I then approached customers to enquire about desired areas for improvements. An example of such a desired improvement was that the display of data in the dashboard was not helping users infer any meaning regarding next steps. It did not answer questions like: What do these numbers represent in retrospect, and should I be concerned? Discussing these aspects helped validate the needs, and we subsequently came up with rough solutions to address them, such as dynamic trends view. Over the calls, we confirmed that – especially from those who rarely accessed the dashboard – having an overview of these numbers in the form of a trends card would incentivize users to log in more often and get more value from the product.
The 1:1 dialogues were incredibly helpful in understanding how Network Analytics could be more effectively utilized, and guided ways for us to better surface the performance of our DDoS mitigation tools to our customers. In the first few weeks of the internship, I shadowed customer calls of other products; this helped me gain the confidence, knowledge, and language appropriate in Cloudflare’s user research. I did a run-through of the interview questions with a UX Researcher, and was informed on the procedure for getting in touch with appropriate customers. We even had bilingual calls where the Customer Success Manager helped translate the dialogues real-time.
In the following weeks, I synthesized these findings into a Product Requirements Document and lined up the features according to quarterly goals that could now be addressed in collaboration with other teams. After a formal review and discussion with Product Managers, engineers, and designers, we developed and rolled out each feature to the customers on a bi-weekly basis. We always welcomed feedback before and after the feature releases, as the goal wasn’t to have an ultimate final product, but to deliver incremental enhancements to meet the evolving needs of our customers.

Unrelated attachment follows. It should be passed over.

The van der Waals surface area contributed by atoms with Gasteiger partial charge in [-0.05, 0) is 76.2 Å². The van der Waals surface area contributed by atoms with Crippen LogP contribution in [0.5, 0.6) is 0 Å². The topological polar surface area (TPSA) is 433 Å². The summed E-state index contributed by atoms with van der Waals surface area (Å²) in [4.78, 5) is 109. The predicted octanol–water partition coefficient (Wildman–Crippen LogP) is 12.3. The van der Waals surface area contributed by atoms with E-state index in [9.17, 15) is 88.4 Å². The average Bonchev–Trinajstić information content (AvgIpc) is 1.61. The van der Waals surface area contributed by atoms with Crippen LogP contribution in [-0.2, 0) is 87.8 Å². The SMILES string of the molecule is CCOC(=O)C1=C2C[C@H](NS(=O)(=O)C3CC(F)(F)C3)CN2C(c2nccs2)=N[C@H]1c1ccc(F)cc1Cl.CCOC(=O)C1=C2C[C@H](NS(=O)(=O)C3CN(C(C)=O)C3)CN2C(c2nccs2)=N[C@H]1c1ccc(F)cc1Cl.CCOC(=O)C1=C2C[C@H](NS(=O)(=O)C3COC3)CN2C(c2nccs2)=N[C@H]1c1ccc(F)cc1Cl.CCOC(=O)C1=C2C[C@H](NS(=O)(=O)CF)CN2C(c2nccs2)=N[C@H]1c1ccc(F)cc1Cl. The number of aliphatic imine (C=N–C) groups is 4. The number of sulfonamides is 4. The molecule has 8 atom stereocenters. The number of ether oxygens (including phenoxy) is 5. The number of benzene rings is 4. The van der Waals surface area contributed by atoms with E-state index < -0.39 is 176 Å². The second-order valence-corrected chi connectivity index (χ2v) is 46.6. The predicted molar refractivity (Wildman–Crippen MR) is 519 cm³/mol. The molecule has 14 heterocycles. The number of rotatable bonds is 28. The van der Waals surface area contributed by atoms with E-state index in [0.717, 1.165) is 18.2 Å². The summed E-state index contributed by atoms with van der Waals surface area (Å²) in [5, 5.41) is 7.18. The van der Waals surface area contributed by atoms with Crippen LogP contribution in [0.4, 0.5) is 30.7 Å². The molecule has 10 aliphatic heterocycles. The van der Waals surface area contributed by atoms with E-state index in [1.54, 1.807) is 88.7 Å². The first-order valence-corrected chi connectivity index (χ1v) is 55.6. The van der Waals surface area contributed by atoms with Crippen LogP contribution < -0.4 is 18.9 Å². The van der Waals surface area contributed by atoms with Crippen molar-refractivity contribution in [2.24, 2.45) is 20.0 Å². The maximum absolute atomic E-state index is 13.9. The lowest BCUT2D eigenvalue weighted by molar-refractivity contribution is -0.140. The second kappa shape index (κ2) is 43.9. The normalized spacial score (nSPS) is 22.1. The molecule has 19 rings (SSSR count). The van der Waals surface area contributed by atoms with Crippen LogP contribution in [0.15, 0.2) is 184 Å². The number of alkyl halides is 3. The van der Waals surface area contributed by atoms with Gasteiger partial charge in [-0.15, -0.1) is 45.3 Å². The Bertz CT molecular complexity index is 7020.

Of course, all my interactions, including customer and internal stakeholder calls, were all held remotely. We all embraced video conferencing and instant chat messengers to make it feel as though we were physically close. I had weekly check-ins with various colleagues including my managers, Network Analytics team, DDoS engineering team, and DDoS reports team, to ensure that things were on track. For me, the key to working remotely was the instant chat function, which was not as intrusive as a fully fledged meeting, but a quick and considerate way to communicate in a tightly-knit team.
Product Management is a growth process – both for the corresponding individual and the product. As an individual, you grow fast through creative thinking, problem solving and incessant curiosity to better understand a product in the shoes of a customer. At the same time, the product continues to evolve and grow as a result of synergy between experts from diverse fields and customer feedback. Products are used and experienced by people, so it is a no-brainer that maintaining constant and direct feedback from our customers and internal stakeholders are what bolsters their quality.
It was an incredible opportunity to have been a part of an organization that represents one of the largest networks. Network Analytics is a window into the efforts led by Cloudflare engineers and technicians to help secure the Internet, and we are ambitious to scale the transparency across further mitigation systems in the future.
The internship was a successful immersive experience into the world of Network Analytics and Product Management, even in the face of a pandemic. Owing to Cloudflare’s flexibility and ready access to resources for remote work, I was able to adapt to the work environment from the first day onwards and gain an authentic learning experience into how products work. As I now return to university, I look back on an internship that significantly added to my personal and professional growth. I am happy to leave behind the latest evolution of Network Analytics dashboard with hopefully many more to come. Thanks to Cloudflare and all my colleagues for making this possible!
The collective thoughts of the interwebz